Vigil for Transgender Victims of Violence Coming to Mississauga


Published November 22, 2017 at 5:07 pm


Although the transgender rights movement has been at the forefront of talks about LGBTQ issues for sometime now, transgender residents are too often violently victimized–something an upcoming vigil is hoping to address.

Studio 89, a community hub that often hosts events centered around social justice and empowerment, is hosting its first ever Transgender Day of Remembrance event tonight at 6:45 p.m.

“We have hosted different LGBTQ2 events, but this will be our first day hosting Transgender Day of Remembrance,” says event organizer Johnathan Suntay.

The need for the vigil, which will honour and remember transgender victims of violence, is pronounced.

According to the Canadian Centre for policy Alternatives (CCPA), 45 per cent of trans people have attempted suicide in Ontario and 77 have seriously considered it. The report goes on to list even more troubling numbers, adding that there were at least 2,115 reported killings of trans and gender diverse people in 65 countries worldwide between January 1 2008 and April 30 2016 (Transgender Europe 2016: n.p.).

The report goes on to add that, as of 2013, 71 killings of trans people have been reported in North America, two of which were reported in Canada and 69 of which were reported in the United States (Ibid. 2013: n.p.).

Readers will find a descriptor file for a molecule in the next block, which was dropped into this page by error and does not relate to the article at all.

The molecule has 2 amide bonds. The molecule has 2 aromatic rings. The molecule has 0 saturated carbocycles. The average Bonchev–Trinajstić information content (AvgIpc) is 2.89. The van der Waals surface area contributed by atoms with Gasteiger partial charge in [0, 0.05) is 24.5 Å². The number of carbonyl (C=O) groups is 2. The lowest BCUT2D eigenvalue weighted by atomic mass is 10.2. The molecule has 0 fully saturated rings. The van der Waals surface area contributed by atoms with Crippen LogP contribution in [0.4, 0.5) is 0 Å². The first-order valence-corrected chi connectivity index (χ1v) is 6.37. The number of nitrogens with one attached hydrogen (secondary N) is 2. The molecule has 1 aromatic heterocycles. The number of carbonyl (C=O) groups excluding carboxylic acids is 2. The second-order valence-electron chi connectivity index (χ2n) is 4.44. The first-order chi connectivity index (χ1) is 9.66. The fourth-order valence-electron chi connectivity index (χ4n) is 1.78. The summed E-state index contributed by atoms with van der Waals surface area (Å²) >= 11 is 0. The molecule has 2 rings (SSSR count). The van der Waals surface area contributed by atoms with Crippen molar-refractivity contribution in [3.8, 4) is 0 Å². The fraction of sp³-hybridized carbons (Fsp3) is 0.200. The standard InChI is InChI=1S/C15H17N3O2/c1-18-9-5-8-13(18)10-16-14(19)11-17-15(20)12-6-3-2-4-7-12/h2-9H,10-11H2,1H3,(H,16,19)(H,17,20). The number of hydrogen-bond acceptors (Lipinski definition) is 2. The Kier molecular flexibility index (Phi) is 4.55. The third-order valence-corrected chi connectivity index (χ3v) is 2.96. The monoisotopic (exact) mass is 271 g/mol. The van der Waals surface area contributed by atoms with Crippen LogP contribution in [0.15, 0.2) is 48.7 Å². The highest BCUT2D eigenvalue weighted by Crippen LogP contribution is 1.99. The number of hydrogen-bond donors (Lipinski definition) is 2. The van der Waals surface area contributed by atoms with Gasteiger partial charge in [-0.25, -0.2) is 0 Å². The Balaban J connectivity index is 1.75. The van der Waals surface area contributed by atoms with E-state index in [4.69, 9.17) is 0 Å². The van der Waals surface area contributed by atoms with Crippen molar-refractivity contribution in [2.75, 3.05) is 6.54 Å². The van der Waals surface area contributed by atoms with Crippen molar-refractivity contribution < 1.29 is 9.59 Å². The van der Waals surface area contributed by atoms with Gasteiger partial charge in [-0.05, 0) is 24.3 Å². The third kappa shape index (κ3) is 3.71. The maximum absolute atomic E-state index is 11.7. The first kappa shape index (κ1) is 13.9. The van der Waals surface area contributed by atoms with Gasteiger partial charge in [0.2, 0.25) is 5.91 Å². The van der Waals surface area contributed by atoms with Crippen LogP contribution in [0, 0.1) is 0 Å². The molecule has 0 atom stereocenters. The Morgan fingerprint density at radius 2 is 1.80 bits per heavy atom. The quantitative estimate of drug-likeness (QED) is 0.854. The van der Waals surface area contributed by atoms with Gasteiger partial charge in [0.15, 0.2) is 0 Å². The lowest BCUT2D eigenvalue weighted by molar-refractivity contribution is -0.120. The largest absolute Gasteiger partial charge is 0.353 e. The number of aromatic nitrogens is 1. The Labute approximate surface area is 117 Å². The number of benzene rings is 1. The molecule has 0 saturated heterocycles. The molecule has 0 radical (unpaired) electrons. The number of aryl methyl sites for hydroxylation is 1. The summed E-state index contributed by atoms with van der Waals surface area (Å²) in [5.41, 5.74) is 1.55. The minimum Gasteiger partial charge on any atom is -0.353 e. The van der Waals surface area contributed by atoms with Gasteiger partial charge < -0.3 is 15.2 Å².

Transgender people also, according to the CCPA, suffer disproportionately from economic and social hardship. According to the report, 50 per cent of trans people in Ontario live off less than $15,000 a year. Women’s shelters across Canada can also legally deny trans women help unless they can prove they’ve had genital surgery.

“At 6:45 the guests will arrive and once everyone arrives, we’ll give a brief introduction and then we’ll have a 15-20 minute reflection where we can share thoughts and think of those who have experienced [violence],” says Suntay.

During the vigil, there will be a lighting of candles to honour the lives of those who were injured or killed. Guest speakers, including creative writer Sumair Sattar, will share their stories of empowerment and what it means to be Trans.

“The event is open to anyone,” says Suntay. “We want it to be a friendly and safe space, especially for transwomen and transpeople of colour and those with disabilities.”

For more information, click here.

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